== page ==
Most of the seizure clusters (SCs) occur outside a hospital, necessitating the immediate initiation of acute intervention to minimize adverse sequelae (including potentially life‐threatening status epilepticus). Intravenous benzodiazepines are the mainstay of treatment, but non-medical people cannot administer them to patients. Diazepam rectal gel also finds limited use due to physical and social constraints. Management of acute seizures thus remains a problem without a solution. Intranasal administration of midazolam is a feasible option for treatment of acute seizures in children.
To evaluate the safety and efficacy of a novel formulation of midazolam administered as a single‐dose nasal spray (MDZ–NS) for the outpatient treatment of SCs in patients.
- Patients with epilepsy and a history of SCs (age ≥12 years)
- All patients were already on a stable regimen of antiepileptic drugs (AEDs)
- Acute Rescue Therapy in Epilepsy with Midazolam Intranasal Spray (ARTEMIS-1) was a phase III, randomized, double‐blind, placebo‐controlled trial
- Following an in‐clinic test dose phase (TDP; n=292), patients entered an outpatient comparative phase (CP; n=262)
- Two hundred and one patients randomized 2:1 to receive MDZ–NS 5 mg (n=134) or placebo nasal spray (n=67) were included in the modified intent-to-treat (mITT) analysis. The spray was to be administered by caregivers when the patient experienced an SC
- A six-month window was maintained for patients to receive double-blind treatment for a qualifying SC
- The double-blind dose was followed by an optional open-label MDZ-NS 5 mg if the cluster failed to terminate within 10 min or another seizure occurred up to 6 hours after initial drug administration
Primary Efficacy Outcome
- Treatment success, defined as; seizure termination within 10 minutes and no recurrence 10 minutes to 6 hours after trial drug administration
Secondary Efficacy Outcomes
- Proportion of patients with seizure recurrence 10 minutes to 4 hours after administration of trial drug
- Time‐to‐next seizure >10 minutes after double‐blind drug administration
- Treatment-emergent adverse events (TEAE)
- As per the miTT analysis, a significantly greater proportion of patients treated with MDZ–NS than placebo achieved treatment success (53.7% vs. 34.4%; P = 0.0109). The treatment success rate remained high for the MDZ-NS group vs. placebo group even in the sensitivity analysis (54.4% vs. 32.8%; p=0.0049) (figure1)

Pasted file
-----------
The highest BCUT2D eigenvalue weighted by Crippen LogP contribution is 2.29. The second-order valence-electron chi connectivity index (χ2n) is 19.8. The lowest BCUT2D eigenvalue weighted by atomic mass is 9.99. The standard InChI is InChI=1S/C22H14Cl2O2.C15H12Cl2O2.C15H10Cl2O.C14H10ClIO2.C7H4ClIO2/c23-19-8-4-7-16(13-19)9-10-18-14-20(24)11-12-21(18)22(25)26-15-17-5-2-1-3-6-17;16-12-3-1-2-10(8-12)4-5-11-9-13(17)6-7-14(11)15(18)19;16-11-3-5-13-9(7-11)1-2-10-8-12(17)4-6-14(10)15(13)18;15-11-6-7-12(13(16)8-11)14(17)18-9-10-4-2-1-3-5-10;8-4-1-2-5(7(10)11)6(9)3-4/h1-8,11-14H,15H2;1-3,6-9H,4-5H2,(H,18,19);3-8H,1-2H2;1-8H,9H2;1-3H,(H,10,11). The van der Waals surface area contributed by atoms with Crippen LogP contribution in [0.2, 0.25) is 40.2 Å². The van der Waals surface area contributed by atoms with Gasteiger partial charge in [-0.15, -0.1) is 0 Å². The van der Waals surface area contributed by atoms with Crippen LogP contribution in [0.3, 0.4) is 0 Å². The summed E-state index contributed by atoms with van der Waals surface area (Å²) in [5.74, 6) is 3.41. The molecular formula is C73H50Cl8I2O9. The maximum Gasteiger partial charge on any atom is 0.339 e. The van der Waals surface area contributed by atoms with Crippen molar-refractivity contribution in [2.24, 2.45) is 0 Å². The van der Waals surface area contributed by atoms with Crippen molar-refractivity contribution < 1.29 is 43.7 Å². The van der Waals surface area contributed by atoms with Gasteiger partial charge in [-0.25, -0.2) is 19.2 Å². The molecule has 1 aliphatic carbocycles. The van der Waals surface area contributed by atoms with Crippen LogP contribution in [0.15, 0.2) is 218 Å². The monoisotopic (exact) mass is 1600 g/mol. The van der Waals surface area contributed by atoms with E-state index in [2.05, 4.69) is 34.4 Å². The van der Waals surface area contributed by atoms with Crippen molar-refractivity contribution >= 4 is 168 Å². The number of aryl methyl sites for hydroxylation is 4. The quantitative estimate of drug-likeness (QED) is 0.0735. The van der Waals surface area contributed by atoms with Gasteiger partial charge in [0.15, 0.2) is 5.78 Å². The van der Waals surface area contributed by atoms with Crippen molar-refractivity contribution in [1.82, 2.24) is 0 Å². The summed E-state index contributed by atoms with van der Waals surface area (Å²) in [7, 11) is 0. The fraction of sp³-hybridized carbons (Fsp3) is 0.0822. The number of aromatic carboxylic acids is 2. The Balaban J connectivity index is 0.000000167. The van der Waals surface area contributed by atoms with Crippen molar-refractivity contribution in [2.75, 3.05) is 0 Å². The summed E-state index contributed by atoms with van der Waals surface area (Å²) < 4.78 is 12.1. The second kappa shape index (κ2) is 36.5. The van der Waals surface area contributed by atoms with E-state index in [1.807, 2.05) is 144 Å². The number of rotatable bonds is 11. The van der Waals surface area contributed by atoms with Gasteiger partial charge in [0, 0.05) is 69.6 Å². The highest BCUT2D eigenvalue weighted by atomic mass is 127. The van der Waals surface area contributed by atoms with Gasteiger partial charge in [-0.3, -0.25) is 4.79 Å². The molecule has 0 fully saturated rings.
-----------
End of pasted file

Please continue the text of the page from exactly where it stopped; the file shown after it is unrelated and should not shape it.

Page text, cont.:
- With-respect to the component seizure(s), the termination occurred within 10 minutes in 80.6% of the MDZ–NS- treated patients vs. 70.1% of the placebo-treated patients
- Significantly higher proportion of patients treated with MDZ–NS rather than placebo remained seizure free starting 10 minutes and up to 6 hours after administration of trial drug (58.2% vs. 37.3%).
- Significantly lower proportion of patients treated with MDZ-NS rather than placebo experienced seizure recurrence 10 minutes up to 4 hours after administration of trial drug (38.1% vs. 59.7%; P = 0.0043)
- Time-to-next seizure after double-blind drug administration was significantly longer (P = 0.0124) in patients treated with MDZ-NS vs. placebo (25th percentile, 2.6 vs. 0.9 hours; 21% difference at 24 hours; P = 0.0124). Separation between MDZ–NS and placebo curves was evident from 30 minutes after double-blind administration.
- Fewer patients treated with MDZ-NS rather than placebo experienced recurrence of seizure within 24 hours of drug administration (37.3% vs. 46.3%)
- Fewer patients treated with MDZ-NS rather than placebo required administration of open-label dose (31.3% vs. 61.2%)
- Treatment discontinuation rate due to TEAE was 5.5% (n=16) during TDP but none discontinued the treatment due to TEAE during the CP.
- The incidence of at least 1TEAE during the CP was 27.6% and 22.4% for patients in the MDZ–NS and placebo groups, respectively.
- Treatment with MDZ–NS in the outpatient setting resulted in rapid and sustained seizure control in patients experiencing SCs
- MDZ-NS also had an acceptable safety profile, in patients as young as 12 years.
- MDZ–NS can potentially provide a solution for a critical unmet clinical need of acute treatment of SCs in outpatient setting.
Epilepsia. 2019 Sep;60(9):1797-1808.